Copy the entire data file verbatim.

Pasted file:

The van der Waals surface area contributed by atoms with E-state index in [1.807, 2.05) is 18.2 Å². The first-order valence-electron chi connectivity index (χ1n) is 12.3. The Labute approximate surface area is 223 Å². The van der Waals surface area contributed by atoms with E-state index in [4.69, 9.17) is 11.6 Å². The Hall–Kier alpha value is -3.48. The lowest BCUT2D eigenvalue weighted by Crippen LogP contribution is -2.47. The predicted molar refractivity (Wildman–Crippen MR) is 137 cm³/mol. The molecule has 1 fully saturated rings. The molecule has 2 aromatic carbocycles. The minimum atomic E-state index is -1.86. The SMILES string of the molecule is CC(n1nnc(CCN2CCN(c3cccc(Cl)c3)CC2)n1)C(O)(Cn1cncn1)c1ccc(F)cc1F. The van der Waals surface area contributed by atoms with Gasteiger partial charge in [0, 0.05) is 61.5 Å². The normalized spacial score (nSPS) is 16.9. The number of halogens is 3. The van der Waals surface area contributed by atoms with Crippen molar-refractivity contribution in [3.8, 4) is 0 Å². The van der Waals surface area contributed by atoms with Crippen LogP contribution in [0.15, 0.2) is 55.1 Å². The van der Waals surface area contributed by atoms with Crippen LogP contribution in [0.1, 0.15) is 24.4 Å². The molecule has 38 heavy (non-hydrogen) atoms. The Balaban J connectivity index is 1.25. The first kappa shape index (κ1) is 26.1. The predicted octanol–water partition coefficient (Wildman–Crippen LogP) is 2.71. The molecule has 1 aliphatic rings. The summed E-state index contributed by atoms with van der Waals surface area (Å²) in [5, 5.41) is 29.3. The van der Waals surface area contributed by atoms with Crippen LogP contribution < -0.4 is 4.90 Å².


The van der Waals surface area contributed by atoms with E-state index in [1.807, 2.05) is 18.2 Å². The first-order valence-electron chi connectivity index (χ1n) is 12.3. The Labute approximate surface area is 223 Å². The van der Waals surface area contributed by atoms with E-state index in [4.69, 9.17) is 11.6 Å². The Hall–Kier alpha value is -3.48. The lowest BCUT2D eigenvalue weighted by Crippen LogP contribution is -2.47. The predicted molar refractivity (Wildman–Crippen MR) is 137 cm³/mol. The molecule has 1 fully saturated rings. The molecule has 2 aromatic carbocycles. The minimum atomic E-state index is -1.86. The SMILES string of the molecule is CC(n1nnc(CCN2CCN(c3cccc(Cl)c3)CC2)n1)C(O)(Cn1cncn1)c1ccc(F)cc1F. The van der Waals surface area contributed by atoms with Gasteiger partial charge in [0, 0.05) is 61.5 Å². The normalized spacial score (nSPS) is 16.9. The number of halogens is 3. The van der Waals surface area contributed by atoms with Crippen molar-refractivity contribution in [3.8, 4) is 0 Å². The van der Waals surface area contributed by atoms with Crippen LogP contribution in [0.15, 0.2) is 55.1 Å². The van der Waals surface area contributed by atoms with Crippen LogP contribution in [0.1, 0.15) is 24.4 Å². The molecule has 38 heavy (non-hydrogen) atoms. The Balaban J connectivity index is 1.25. The first kappa shape index (κ1) is 26.1. The predicted octanol–water partition coefficient (Wildman–Crippen LogP) is 2.71. The molecule has 1 aliphatic rings. The summed E-state index contributed by atoms with van der Waals surface area (Å²) in [5, 5.41) is 29.3. The van der Waals surface area contributed by atoms with Crippen LogP contribution < -0.4 is 4.90 Å².